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This past week I participated in early voting. This was my first time being able to vote and I want to share my experience. 

I might be a rare case: I actually enjoy politics and have ever since I was a little girl. I was that 7th grader who wanted to be a senator (I am just waiting to meet the freakin’ age requirements) and did all my research projects on the government. Since I am young for my grade/school year, I always had to wait to do everything everyone else got to do a year earlier, this included voting. 

I have imagined the day I would finally be able to go to the polls, flash my voter registration card and select who wanted to be in office. This actually thrilled me, but it also killed me to have to wait until I was 18. In my head, I was just as educated as everyone else getting to vote, I was just as excited, and just as informed, so why do I have to wait 6 months to prove that? Although I knew it was law and I could not change it, I was still upset until my 18th birthday. The morning I turned 18, I updated my license and registered to vote (even if that did make me late to class). I was the proudest 18-year-old voter there ever was. 

When an election finally came around that I could vote in, I set the dates in my calendar, mapped out the closest polls in my county to me and patiently waited.

The day finally came where I got in my car, dragged my roommate with me and drove to the polls. I pulled into a school admin parking lot, put my car in park and got out. The first two people I saw were still campaigning and noticed how young I look. They stopped to ask me why I looked so excited, thus I proceeded to tell them this was my first time being able to vote. They both clapped and cheered for me as I walked through the doors like I was a celebrity. It was a very exciting start. 

Once I was finally through the doors the lady showed me the way to the line and asked me to take out my government-issued ID, as a small panic came over me because I thought I lost my driver’s license, my roommate pointed to the back of my phone where my ID was. This anxiety settled very quickly, and I was already at the front of the line. I showed the man sitting behind the computer my ID and he asked me to verify my address. He then noticed it was my first time voting and proceeded to say it deserved a round of applause so he and 2 ladies clapped for me. I began to blush and waited to be handed my voter card.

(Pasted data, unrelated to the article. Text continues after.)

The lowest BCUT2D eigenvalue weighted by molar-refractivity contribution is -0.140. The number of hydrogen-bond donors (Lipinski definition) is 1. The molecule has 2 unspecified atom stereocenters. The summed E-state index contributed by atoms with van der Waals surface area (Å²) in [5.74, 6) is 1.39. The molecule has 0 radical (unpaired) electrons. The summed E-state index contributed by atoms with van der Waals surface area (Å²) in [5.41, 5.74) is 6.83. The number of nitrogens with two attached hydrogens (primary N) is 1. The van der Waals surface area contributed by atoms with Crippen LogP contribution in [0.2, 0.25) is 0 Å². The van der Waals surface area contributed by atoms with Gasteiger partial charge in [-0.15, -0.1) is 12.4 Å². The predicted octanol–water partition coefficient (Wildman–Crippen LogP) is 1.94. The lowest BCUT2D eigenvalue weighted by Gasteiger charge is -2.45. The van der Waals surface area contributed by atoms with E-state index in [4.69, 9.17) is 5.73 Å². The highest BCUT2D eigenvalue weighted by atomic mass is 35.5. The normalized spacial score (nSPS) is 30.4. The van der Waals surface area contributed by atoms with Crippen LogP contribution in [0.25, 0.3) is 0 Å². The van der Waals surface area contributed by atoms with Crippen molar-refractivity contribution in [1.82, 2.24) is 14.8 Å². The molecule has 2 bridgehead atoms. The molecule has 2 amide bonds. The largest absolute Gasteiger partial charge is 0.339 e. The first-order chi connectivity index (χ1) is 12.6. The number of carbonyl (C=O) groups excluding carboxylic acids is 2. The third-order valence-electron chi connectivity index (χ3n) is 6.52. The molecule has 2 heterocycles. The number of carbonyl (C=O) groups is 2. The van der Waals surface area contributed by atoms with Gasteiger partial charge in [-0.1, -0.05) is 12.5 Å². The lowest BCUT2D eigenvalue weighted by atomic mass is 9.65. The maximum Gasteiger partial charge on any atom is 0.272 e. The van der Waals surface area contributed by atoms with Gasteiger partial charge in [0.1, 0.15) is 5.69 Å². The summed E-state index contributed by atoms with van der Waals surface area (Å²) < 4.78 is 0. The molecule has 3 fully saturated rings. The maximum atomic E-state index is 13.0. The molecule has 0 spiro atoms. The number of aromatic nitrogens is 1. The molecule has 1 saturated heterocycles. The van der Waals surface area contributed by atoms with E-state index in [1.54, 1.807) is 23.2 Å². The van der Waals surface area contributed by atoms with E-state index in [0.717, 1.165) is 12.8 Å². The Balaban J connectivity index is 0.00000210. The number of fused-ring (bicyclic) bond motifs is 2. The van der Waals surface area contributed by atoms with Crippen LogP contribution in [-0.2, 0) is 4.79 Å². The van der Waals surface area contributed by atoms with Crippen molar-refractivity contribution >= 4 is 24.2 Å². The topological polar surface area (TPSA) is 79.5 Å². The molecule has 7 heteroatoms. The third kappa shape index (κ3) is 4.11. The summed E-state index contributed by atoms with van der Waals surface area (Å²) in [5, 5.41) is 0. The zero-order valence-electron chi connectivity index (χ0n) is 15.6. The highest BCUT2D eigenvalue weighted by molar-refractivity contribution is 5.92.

When I got the card, there were four different polls open so I picked one and the lady showing people to the line showed me where to enter my card into the machine. Then I was finally able to cast my very first vote. 

I was overwhelmed when I received my “I voted” sticker. I wore it proudly for the next 24 hours and even made my roommate take pictures of me to send in my family group chat (showing that I am officially an adult). 

Voting was something that I could not wait to do and was so envious of everyone who got to do it before me. The wait was worth it though. I am so happy to have participated in my civic duty and I encourage everyone else to go out this Tuesday, November 6th, and go out and vote! Before going out, educate yourself on the issues your county is voting on, the politicians running, and the duties of each position being voted on. The only thing worse than not voting is voting blindly. Know what you are voting on and understand the effects of your vote. 


Photo via Miranda Cassidy


Miranda is a Junior at Southern Methodist University studying Economics and Psychology, looking forward to a career working within the federal government. She has lived in multiple differnet cities, including Pittsburgh, PA (home), Austin, TX, and Dallas, TX. She is a loving mother to an adorable French Bulldog named Stella. One way to never have a boring conversation is to talk about politics. 
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